Consumption Rituals

JULIE A. RUTH

Rutgers University–Camden, US

CELE C. OTNES

University of Illinois, USA

DOI: 10.1002/9781118989463.wbeccs072

Consumption rituals are performative events that are often planned, repeated over time within a social group or culture, and characterized by intensive use of goods and services. Drawing on research in sociology and anthropology, Rook (1985) explicates the concept of ritualistic consumption and its structural elements: ritual scripts, performance roles, audience, and artifacts. Ritual scripts provide normative guidelines pertaining to an occasion's storyline and expected performances of the main protagonist(s) and observers. Ritual artifacts are objects imbued with symbolic and even sacred meaning, and are often excluded from everyday consumption.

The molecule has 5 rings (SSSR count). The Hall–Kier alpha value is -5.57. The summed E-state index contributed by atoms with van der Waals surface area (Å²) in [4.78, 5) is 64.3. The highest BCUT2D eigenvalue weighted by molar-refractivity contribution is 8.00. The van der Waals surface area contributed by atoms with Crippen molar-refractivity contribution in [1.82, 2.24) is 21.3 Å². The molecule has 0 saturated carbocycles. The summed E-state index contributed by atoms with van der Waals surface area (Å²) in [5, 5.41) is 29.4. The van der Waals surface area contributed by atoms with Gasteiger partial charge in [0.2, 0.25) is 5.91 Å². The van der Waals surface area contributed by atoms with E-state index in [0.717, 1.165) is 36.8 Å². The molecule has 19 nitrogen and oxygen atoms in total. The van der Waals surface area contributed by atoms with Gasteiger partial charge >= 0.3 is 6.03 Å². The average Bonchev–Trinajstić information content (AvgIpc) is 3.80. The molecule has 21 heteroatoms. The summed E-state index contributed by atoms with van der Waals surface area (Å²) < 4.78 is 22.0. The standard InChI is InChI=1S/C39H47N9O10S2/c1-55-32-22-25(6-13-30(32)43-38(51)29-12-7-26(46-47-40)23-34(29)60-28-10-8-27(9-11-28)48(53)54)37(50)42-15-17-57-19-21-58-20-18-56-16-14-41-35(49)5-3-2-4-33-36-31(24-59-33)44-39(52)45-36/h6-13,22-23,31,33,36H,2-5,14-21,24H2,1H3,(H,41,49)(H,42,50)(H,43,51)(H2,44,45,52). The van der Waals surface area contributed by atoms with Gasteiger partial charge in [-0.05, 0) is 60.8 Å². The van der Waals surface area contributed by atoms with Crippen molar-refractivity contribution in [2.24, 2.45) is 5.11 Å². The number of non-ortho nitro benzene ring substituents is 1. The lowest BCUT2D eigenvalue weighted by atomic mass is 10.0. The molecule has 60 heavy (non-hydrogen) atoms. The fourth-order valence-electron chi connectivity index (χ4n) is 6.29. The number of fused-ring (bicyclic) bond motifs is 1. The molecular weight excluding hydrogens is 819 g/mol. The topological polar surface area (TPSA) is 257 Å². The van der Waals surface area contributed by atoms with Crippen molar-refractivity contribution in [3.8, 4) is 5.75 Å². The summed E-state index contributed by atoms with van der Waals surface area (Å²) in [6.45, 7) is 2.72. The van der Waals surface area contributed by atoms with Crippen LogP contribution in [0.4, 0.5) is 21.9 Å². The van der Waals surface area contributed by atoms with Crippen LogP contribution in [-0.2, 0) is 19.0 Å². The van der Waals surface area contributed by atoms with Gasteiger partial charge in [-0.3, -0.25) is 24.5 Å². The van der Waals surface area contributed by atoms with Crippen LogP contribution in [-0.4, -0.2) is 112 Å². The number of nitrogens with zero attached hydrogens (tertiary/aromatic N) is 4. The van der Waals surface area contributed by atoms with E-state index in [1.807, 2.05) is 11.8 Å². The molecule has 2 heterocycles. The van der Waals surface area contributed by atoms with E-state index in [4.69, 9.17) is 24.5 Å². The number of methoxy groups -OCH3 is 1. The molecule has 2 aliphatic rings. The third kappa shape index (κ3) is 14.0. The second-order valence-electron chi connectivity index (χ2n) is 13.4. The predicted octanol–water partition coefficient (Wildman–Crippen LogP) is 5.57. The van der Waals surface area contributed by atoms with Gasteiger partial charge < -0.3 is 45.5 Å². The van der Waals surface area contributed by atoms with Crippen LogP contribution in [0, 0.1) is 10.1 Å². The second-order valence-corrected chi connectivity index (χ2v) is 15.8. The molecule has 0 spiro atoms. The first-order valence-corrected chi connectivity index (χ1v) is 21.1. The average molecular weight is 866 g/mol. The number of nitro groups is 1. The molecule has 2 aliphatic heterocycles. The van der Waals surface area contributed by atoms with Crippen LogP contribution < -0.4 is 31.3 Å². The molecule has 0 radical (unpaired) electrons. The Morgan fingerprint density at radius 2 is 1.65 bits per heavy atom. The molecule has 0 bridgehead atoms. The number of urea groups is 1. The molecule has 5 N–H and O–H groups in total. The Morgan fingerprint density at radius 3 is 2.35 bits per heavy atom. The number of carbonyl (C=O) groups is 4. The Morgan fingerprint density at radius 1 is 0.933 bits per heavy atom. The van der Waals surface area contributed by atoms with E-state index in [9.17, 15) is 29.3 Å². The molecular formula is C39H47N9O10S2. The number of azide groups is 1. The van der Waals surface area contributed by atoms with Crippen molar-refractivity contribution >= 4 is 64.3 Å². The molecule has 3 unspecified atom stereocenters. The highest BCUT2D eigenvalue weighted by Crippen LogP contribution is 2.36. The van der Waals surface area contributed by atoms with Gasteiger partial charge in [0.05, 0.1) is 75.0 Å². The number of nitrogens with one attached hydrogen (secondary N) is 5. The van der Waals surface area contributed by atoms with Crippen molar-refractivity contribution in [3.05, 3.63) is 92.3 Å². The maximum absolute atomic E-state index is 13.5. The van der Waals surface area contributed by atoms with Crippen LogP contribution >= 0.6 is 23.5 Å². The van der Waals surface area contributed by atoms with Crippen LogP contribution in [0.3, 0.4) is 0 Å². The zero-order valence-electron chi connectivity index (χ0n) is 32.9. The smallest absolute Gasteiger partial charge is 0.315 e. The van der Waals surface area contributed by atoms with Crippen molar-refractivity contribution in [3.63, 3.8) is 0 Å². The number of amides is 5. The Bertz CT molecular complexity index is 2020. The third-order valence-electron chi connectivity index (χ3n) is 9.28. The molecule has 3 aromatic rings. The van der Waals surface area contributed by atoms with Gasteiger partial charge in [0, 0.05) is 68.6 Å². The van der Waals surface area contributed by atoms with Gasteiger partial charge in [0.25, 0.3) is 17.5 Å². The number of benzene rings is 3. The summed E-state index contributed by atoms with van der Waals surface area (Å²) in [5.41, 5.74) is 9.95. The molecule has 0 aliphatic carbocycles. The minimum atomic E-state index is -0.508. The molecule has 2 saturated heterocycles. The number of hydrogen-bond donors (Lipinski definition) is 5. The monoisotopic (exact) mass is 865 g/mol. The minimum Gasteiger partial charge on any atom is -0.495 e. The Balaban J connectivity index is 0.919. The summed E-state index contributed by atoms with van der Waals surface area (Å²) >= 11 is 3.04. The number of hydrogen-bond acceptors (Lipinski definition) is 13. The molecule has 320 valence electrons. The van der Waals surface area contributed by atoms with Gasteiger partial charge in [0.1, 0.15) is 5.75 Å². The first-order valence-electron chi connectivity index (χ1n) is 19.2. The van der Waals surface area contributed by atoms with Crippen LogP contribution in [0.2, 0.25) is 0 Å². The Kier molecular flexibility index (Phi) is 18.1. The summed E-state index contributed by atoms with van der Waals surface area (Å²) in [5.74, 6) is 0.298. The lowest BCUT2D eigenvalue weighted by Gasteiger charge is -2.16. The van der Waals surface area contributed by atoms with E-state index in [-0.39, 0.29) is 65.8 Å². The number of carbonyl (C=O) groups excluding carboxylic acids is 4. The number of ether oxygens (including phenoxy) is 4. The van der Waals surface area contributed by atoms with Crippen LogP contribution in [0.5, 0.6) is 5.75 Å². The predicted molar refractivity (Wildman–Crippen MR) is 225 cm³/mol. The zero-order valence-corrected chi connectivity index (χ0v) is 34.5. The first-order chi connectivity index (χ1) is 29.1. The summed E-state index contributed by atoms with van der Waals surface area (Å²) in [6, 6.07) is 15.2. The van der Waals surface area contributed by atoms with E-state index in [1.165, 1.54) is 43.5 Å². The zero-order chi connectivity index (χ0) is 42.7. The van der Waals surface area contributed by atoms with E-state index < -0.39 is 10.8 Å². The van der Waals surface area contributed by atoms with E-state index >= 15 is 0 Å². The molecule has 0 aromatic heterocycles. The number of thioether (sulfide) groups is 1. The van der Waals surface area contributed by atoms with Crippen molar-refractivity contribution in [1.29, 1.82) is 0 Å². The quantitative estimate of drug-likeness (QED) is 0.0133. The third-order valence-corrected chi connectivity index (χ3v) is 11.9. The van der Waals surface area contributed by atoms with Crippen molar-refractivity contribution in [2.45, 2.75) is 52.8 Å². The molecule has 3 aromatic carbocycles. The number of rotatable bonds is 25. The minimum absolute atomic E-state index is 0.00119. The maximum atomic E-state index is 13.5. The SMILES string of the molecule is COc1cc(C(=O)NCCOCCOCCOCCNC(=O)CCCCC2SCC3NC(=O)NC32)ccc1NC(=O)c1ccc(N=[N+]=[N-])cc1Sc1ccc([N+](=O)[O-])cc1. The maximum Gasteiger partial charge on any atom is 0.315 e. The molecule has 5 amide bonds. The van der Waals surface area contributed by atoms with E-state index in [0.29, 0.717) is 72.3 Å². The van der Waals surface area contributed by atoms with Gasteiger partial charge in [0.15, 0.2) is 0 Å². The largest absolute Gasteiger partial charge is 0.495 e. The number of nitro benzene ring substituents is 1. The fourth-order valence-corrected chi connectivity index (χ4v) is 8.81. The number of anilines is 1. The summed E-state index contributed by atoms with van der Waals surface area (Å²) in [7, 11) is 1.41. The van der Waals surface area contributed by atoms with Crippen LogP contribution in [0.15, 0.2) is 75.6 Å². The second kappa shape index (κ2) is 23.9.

For example, a holiday celebration such as Christmas or Diwali is a consumption ritual because it commemorates an important cultural time; includes people who are typically not present at everyday gatherings; features foods, objects, and activities reserved for the occasion; and involves performance roles distinct from everyday actions. Social and cultural meaning making occurs through the performance of consumption rituals and can transform people's identities as they portray key roles, particularly those associated with rites of passage (e.g., Latin American Quinceañera celebrations which symbolize the transition from child to young woman; Ghanaian funeral practices which offer the living and ...

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